There are fears that many households may have signed up to broadband deals that over-promise, but under-deliver, on speed. If you suspect your broadband is too slow, you should check the speed of your connection and contact your ISP.
- Use our broadband speed test to find out what your actual speeds are
- Check your contract to see what your minimum speeds should be
- Read our broadband speed guide to demystify this topic
- Contact your provider and ask if they can help with your slow broadband
If your broadband speed is slower than the speed quoted in your contract, you have grounds to complain. The Consumer Right Act states that goods supplied must match any description given to you – regularly receiving slower speeds contradicts this.
If your broadband provider gave you a router to use, it will be part of your contract, which means they are responsible for ensuring the router is as described, of satisfactory quality and fit for purpose.
If you’re experiencing problems with faulty equipment, like a router, you should contact the technical support helpline of your ISP and ask for a repair or replacement.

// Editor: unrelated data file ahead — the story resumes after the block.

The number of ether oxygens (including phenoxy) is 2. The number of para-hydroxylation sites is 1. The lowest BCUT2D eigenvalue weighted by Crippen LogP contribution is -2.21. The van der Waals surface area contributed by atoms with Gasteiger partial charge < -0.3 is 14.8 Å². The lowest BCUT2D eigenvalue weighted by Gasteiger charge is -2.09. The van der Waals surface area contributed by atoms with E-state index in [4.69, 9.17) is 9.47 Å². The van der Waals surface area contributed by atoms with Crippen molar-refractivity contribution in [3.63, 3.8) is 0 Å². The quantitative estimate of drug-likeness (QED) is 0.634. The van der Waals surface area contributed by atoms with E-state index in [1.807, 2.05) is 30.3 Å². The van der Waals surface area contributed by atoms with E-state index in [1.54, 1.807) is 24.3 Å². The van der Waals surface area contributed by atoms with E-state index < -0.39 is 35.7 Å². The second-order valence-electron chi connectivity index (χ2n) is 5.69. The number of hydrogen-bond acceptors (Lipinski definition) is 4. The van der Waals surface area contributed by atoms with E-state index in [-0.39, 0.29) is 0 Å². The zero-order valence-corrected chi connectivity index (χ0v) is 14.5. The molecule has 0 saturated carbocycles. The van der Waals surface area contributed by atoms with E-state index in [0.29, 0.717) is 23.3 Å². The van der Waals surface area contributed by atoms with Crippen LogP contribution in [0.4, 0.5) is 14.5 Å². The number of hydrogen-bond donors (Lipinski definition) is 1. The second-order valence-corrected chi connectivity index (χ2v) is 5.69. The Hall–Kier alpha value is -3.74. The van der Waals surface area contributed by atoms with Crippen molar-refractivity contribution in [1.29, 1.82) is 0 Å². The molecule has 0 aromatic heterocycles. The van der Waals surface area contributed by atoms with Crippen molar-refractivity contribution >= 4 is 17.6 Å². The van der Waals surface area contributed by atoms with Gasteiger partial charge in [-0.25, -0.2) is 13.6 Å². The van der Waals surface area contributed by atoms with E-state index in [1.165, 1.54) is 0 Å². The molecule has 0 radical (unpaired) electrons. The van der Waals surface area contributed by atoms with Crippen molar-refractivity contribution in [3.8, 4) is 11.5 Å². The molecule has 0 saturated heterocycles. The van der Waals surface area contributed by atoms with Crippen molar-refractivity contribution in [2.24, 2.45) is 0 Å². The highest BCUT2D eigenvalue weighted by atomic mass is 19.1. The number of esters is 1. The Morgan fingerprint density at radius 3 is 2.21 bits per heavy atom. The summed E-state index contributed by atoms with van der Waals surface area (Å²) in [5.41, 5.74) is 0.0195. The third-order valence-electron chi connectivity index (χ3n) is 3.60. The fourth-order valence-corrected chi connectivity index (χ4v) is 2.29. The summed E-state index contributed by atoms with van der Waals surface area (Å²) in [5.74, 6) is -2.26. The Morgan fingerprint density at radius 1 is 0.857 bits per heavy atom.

If you’re unhappy with how your request is handled, or if they don’t take steps to fix it, you have grounds to complain since this is a breach of your broadband consumer rights.
How to cancel your broadband
If you want to cancel your contract, make sure you compare broadband deals before you do anything else. This will indicate what speeds are available in your area, and show you the best price on offer. You may be able to get a faster speed, a more competitive price, or both – but you may already be on the best deal, too.
If you want to cancel your broadband, you first need to check your contract to see if you are in or out of contract. If you are out of contract and you switch, your new provider will cancel your existing contract for you. If you’re still in contract, you might need to pay a termination fee to leave.
There are a couple of situations that allow you to leave your contract before it’s expired, without paying a penalty:
- If the price is due to increase, your ISP must give you at least 30 days’ notice and allow you to leave
- If the service is bad, this constitutes a breach of contract
- If the goods or service isn’t as described, you have been mis-sold, which is a breach of your broadband consumer rights